Research method and findings

The team tested their theory by having germ-free mice ‘take in’ a mucus sample from two people with Crohn’s. One sample had no effect o he mice, but the other caused “a raging immune response in the rodents’ intestines.” Through microbiology testing, the team identified the antibiotic-resistant 2H7 (kp-287 strain).

“Drug resistance occurs when bacteria, like Klebsiella, change so that certain antibiotics don’t kill them anymore,” per the PA Department of Health.

Increasingly, Klebsiella has been found to be resistant to the class of antibiotics known as carbapenems”. Examples of this class of antibiotics include imipenem, panipenem, and doripenem. Klebsiella’s non-response to many antibiotics, now to include carbapenems, is disconcerting. Carbapenems is reserved for the treatment of “super drugs” that are resistant to multiple bacteria (such as the Klebsiella family). (Wikipedia) Antibiotic resistance brings challenges to the treatment of Klebsiella.

To further test the research team’s theory that Klebsiella is somehow involved with intestinal inflammation, and to get all the information they could gather in the experiment, they found that Kp-2H7 wouldn’t grow in the intestines of healthy wild mice. However, by giving the mice antibiotics that the 2H7 (Kp-2H7) bacteria was resistant to, the growth of Klebsiella took off, and led to persistent episodes of inflammation, as well.

On a roll, the team repeated their testing again. This time, they collected saliva samples from people with ulcerative colitis. The results showed increased inflammation in some of the ‘healthy’ mice. This time, however, the causative bacteria was found to be also be Klebsiella, but of a different strain: Klebsiella aeromobilis, 11E12 (Ka-11E12).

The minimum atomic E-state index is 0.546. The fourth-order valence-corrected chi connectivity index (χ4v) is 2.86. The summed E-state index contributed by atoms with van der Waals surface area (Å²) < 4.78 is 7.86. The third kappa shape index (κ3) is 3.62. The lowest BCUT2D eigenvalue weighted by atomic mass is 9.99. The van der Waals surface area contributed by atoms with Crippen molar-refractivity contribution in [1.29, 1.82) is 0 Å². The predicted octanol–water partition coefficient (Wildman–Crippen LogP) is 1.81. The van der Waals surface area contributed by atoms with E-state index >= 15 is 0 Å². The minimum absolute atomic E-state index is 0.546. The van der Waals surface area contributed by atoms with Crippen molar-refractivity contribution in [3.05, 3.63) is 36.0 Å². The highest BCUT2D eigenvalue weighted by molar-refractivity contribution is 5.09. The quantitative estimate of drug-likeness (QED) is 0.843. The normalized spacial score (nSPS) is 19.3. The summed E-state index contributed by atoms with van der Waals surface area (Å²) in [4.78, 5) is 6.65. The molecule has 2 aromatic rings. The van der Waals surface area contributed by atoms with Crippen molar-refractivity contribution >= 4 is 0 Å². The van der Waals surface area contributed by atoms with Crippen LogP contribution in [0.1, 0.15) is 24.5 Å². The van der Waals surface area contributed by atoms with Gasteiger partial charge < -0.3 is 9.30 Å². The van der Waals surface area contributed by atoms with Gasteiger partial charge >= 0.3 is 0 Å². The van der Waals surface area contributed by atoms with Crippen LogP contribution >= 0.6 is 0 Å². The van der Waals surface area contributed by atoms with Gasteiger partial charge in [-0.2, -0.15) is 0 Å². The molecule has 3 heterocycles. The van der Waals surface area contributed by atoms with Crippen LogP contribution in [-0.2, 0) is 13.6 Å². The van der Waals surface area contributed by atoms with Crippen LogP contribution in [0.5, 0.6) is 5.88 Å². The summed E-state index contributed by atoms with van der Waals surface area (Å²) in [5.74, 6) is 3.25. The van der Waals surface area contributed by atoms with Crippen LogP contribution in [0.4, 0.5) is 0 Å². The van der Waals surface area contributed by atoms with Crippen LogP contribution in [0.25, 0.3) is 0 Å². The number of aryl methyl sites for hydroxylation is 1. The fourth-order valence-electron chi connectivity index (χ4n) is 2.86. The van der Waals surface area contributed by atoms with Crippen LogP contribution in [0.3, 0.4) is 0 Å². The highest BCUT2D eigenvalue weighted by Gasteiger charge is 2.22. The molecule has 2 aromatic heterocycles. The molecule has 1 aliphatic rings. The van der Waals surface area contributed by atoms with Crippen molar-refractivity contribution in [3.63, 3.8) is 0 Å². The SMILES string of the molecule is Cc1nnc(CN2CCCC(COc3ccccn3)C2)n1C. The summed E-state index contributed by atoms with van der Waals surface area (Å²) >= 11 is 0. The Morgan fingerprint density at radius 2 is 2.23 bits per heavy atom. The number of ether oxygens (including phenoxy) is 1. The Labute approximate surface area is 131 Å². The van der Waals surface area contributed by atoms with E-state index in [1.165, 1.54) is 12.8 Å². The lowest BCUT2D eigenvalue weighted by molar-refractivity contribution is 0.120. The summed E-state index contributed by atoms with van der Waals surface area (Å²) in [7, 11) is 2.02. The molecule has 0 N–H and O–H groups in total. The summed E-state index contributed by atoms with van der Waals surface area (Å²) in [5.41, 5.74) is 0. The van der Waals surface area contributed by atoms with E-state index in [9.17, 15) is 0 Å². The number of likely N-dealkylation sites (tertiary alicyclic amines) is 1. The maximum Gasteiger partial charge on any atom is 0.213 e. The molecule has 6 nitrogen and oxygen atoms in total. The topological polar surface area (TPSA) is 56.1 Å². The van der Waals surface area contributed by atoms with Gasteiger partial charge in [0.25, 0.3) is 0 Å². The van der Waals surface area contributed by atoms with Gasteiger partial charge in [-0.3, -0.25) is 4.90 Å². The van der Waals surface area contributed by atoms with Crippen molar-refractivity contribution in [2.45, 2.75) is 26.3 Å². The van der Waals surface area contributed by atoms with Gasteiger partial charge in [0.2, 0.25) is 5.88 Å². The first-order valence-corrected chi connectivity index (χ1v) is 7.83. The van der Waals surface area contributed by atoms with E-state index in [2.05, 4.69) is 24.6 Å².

Research perspective and conclusions

As noted in the Science abstract, genetics supposedly play a part in the process: the tendency toward initiation of the inflammatory process requires the presence of a "genetically susceptible host."

Therefore, the researchers concluded that genetics and microbiome-disturbing factors such as antibiotics play a role in the development of inflammatory conditions. And, that intestinal pathogens trigger recurring bouts of inflammation with IBD conditions such as Crohn’s and ulcerative colitis.

From the article just referenced, researchers have identified drug-resistant Klebsiella pneumonia strain (Kp-2H7) and Klebsiella aeromobilis (Ka-11E12) as agents that “provoke abnormal immune responses and inflammation.”

Per Medscape, Klebsiella cells are pesky and obnoxious. Their cell body is encased in a capsule, highly resistant to antibiotics and to natural body mechanisms such as the immune system.

What is now known is that individuals with inflammatory bowel diseases have significantly higher amounts of Klebsiella strains in their feces vs. people without IBD conditions.

In relation to this finding, team member Xuetao Cao, an immunologist of the Chinese Academy of Medical Sciences concludes: “The data strongly indicates the pathogenic role of oral cavity-derived Klebsiella strains” present in the bacterial colonies of the mouth, “may have a future in helping to treat such conditions.”

It is also noteworthy that the research showed a high level of T-cells in the blood of some of the tested cohorts. T-cells play a major role in the response to invader cells and are thought to be yet another indicator of the presence of over-abundant Klebsiella in the intestinal tract.

In closing, we are informed that the complex community of microorganisms in one’s gut, known as the gut microbiome, consists of more than tens of trillions of microorganisms that are important for physiological functions like digestion.
“Our findings suggest that the oral cavity may serve as a reservoir for potential intestinal pathobionts that can exacerbate intestinal disease.”